Leaders 2018 Live Event Agenda

April 11-12, 2018 | The Mayflower Hotel

1127 Connecticut Ave NW, Washington, DC 20036

Wednesday, April 11, 2018


9:30 a.m.—11:30 a.m.

Registration and coffee meet-up

Hall of Leaders opens.
Optional: Gather with fellow attendees and mingle over coffee with the outstanding Leaders To Learn From selected by Education Week.


11:30 a.m.—1 p.m.

Kick-Off Lunch

Join fellow attendees in the grand ballroom for a luncheon. Network with other district leaders who share your interests and begin the discussion on the issues and challenges you face.


1 p.m.—2:20 p.m.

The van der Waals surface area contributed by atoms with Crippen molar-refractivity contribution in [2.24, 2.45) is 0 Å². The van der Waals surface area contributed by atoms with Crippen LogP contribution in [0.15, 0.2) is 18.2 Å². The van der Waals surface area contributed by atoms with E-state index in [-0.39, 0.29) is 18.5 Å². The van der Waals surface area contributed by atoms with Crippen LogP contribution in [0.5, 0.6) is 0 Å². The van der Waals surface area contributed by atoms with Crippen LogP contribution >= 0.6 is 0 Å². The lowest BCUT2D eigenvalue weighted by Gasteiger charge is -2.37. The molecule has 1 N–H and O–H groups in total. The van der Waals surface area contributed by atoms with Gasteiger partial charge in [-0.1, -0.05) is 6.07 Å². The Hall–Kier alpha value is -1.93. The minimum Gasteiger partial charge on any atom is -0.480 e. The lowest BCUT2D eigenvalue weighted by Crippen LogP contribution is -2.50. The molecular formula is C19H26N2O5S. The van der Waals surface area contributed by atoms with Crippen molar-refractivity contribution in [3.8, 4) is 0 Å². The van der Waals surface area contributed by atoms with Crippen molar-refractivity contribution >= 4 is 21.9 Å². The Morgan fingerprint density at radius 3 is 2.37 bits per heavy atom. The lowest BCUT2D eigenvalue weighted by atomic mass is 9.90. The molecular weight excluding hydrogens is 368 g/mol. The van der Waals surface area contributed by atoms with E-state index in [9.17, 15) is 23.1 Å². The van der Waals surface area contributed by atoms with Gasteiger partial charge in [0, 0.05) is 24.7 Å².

Leader recognition begins

Education Week President and CEO Michele J. Givens begins the day recognizing our first group of Leaders. In conversations with reporters who profiled them, they’ll share their stories from the stage.


2:20 p.m.—2:50 p.m.

Follow the Leaders

2nd Floor
Join the Leaders you’ve just heard from for a half-hour lightning round of questions, answers, and inquiry, when you’ll have the opportunity to engage directly with these exceptional district administrators.


3 p.m.—3:25 p.m.

Deep Dive Discussions

2nd Floor
Choose one of our featured hot topics and spend an hour diving more deeply into the subject area that interests—or perhaps challenges—you most in the work you do.

Social-Emotional Learning (SEL)
Evie Blad, Staff Writer, Education Week